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Applying for a Mortgage after a Bankruptcy

By understanding the requirements to get a mortgage after a bankruptcy and by carefully rebuilding your credit standing, you can apply for a loan and buy a home.

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What Are Typical Mortgage Down Payments?

Traditional mortgage down payments have always been 10 to 25 percent of the total purchase price of the property. more

Second Mortgages: Advantages and Disadvantages

A second mortgage is a loan taken out against the value of your property, in addition to your primary mortgage. These loans can offer great benefits, but they certainly come attached with some large risks as well. more

Short Selling a Rental Property

If you intend to sell a rental property, you will need to understand how the short selling works, what it means for your mortgage and how it affects your taxes. more

FHA Loans

These loans are insured by government-backed companies and make it more affordable for first-time homebuyers and lower income families to get into the housing market.

Mortgage Loan Types

Select a loan type best suited to your needs.

Fixed Rate Mortgage - A loan with a constant interest rate that does not change throughout the duration of the loan.

Adjustable Rate Mortgage - A loan with a floating interest rate, determined by a set of indices.

FHA Loan - A loan guaranteed by the Federal Housing Authority.

VA Loan - A loan offered to American veterans by the U.S. Department of Veteran Affairs.

The Mortgage101 Blog

FROM THE MORTGAGE101 BLOG

Rising Prices Help Home Equity Loans Make A Comeback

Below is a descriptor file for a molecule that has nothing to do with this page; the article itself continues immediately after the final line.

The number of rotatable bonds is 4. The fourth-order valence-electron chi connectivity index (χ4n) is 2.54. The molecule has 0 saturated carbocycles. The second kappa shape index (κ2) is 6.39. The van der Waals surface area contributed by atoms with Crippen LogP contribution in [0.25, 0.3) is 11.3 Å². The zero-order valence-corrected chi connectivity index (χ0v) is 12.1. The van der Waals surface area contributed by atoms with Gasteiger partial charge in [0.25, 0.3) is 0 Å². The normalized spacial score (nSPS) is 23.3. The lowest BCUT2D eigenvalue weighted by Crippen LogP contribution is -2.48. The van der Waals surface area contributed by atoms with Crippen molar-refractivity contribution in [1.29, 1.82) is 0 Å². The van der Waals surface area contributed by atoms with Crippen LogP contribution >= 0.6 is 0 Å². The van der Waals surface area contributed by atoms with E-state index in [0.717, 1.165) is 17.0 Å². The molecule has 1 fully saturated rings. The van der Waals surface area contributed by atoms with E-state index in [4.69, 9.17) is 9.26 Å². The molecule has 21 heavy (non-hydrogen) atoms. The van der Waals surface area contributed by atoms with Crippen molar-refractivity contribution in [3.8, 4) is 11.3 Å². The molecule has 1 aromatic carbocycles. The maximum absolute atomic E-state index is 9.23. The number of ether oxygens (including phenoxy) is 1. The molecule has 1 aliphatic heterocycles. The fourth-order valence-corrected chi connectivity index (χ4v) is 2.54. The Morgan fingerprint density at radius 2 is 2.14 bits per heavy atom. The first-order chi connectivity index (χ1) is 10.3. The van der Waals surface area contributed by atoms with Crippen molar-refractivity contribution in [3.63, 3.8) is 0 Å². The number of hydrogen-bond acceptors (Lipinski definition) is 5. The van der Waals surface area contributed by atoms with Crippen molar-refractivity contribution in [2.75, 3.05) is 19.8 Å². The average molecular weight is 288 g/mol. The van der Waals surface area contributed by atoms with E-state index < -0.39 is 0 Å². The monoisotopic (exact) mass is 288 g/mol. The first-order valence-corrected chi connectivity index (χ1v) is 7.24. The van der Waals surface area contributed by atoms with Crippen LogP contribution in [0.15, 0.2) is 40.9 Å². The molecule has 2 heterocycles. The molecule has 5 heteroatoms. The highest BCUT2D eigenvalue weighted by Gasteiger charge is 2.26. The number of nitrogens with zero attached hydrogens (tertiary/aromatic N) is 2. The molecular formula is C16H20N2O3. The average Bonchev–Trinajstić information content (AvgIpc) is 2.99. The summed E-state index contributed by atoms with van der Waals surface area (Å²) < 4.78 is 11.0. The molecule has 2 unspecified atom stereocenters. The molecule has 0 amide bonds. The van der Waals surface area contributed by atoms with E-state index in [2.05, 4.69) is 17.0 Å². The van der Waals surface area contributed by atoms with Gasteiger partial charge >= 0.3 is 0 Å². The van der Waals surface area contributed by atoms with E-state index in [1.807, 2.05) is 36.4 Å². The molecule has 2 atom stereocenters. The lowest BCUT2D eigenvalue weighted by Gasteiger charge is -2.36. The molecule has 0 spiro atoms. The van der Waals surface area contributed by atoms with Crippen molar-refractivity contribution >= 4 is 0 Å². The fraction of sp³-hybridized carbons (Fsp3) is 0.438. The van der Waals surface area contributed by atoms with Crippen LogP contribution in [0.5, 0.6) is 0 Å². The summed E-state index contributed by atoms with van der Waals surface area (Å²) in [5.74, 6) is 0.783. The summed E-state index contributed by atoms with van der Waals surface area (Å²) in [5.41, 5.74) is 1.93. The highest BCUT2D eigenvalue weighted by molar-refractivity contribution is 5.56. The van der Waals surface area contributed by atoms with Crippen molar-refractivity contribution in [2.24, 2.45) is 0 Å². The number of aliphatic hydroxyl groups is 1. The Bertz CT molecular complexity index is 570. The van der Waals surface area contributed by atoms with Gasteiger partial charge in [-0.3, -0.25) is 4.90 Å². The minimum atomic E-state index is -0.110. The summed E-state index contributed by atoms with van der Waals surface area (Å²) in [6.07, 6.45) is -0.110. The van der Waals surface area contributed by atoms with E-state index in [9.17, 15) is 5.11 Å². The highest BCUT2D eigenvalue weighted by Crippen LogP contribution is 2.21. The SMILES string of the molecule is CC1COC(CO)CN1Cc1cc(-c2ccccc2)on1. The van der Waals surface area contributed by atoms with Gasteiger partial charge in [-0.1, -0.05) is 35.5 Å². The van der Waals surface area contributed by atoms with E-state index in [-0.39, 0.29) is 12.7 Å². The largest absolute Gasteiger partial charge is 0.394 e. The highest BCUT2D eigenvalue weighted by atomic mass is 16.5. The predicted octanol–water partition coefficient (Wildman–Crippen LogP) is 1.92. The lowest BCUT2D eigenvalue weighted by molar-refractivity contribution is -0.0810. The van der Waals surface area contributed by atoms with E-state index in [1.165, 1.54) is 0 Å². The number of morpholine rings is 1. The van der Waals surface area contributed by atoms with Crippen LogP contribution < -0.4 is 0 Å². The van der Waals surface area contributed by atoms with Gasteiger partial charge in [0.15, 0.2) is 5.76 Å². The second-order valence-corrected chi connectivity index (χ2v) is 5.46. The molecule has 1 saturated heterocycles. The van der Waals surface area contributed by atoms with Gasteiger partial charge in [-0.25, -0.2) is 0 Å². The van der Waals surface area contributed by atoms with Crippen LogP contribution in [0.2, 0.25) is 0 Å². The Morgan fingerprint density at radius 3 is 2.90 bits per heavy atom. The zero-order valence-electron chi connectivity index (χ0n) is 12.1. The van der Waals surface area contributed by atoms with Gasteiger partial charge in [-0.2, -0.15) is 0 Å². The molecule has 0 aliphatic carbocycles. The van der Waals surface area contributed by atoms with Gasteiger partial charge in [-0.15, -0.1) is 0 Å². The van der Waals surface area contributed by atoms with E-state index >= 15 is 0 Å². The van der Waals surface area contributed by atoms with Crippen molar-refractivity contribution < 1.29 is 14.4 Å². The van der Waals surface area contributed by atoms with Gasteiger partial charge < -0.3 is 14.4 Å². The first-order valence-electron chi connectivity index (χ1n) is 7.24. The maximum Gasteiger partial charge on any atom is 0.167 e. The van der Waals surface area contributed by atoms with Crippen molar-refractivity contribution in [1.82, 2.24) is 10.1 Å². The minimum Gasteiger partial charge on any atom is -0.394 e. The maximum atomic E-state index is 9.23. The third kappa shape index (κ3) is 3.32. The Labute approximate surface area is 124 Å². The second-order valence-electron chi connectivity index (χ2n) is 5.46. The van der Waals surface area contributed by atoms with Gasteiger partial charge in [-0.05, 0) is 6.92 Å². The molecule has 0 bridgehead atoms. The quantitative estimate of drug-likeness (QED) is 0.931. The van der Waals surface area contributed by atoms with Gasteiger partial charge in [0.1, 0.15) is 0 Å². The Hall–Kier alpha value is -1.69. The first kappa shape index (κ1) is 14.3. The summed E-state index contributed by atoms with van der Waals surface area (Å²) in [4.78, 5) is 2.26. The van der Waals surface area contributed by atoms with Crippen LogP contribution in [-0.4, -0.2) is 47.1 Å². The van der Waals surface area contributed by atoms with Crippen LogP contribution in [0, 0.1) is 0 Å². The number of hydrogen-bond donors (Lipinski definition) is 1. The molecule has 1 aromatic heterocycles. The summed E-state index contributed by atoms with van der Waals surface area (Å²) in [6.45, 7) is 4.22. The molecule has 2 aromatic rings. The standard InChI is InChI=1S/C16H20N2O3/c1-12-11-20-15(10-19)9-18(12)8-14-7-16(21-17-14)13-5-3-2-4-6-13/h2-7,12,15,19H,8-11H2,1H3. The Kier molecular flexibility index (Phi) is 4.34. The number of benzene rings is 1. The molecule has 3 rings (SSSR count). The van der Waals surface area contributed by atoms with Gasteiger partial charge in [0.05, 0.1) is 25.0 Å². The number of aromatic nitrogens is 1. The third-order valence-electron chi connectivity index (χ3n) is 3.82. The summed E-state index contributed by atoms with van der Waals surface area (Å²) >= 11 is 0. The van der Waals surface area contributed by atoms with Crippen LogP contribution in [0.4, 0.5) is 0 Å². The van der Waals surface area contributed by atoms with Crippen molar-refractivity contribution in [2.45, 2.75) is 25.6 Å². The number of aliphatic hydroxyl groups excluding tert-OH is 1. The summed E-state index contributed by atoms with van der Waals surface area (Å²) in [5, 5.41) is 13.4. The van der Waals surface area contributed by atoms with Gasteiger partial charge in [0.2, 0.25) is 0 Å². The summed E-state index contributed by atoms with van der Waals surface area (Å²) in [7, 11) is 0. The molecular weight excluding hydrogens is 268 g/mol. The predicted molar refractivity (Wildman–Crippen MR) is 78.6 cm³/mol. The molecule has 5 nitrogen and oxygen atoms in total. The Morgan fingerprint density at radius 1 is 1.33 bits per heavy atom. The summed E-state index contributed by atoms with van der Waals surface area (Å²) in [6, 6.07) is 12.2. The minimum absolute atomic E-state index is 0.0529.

Many U.S. homeowners finally have a good chunk of equity in their homes again. And they are ready to put it to use. During the first quarter, the number of new home-equity lines of credit (HELOC) rose to 230,200, a nine percent increase from the year before, according to credit reporting company Equifax. With the average HELOC growing to $100,207, those loans meant that homeowners had the potential to use up to $23.4 billion, a level not seen in over six years, since 2008. HELOCs allow homeowners to have an open, accessible line of credit that they can make withdrawals from as needed and only have to pay the interest owed for an initial period. Home equity loans, on the other hand are like standard loans where the borrower starts out with a lump sum and payments plus interest begin immediately. These loans are popular with homeowners who want to do some home improvement, pay off other debts, or need to pay for a financial emergency. HELOCs were very popular during the housing boom when everyone had plenty of equity to tap, but after the mortgage meltdown new loans all but disappeared. Yet now after home prices jumped dramatically last year and continue to rise, lenders are willing to increase their home equity volume again. Historically low mortgage interest rates are aiding the pick-up in HELOCs, as the average rate fell to 5.01 percent in June, a decrease from 5.16 percent the previous year, according to mortgage data website HSH.com. As home equity lending has grown, so have the default rates on older HELOCs. Equifax reported that the delinquency rate on loans originated in 2004, whose interest-only periods ended this year have grown to 5.3 percent as of June, up from 4.0 percent last December. Unfortunately, home equity lines and HELOCs can be dangerous since they use the actual home as collateral. That is the risk borrowers must face to enjoy the use of their equity. more

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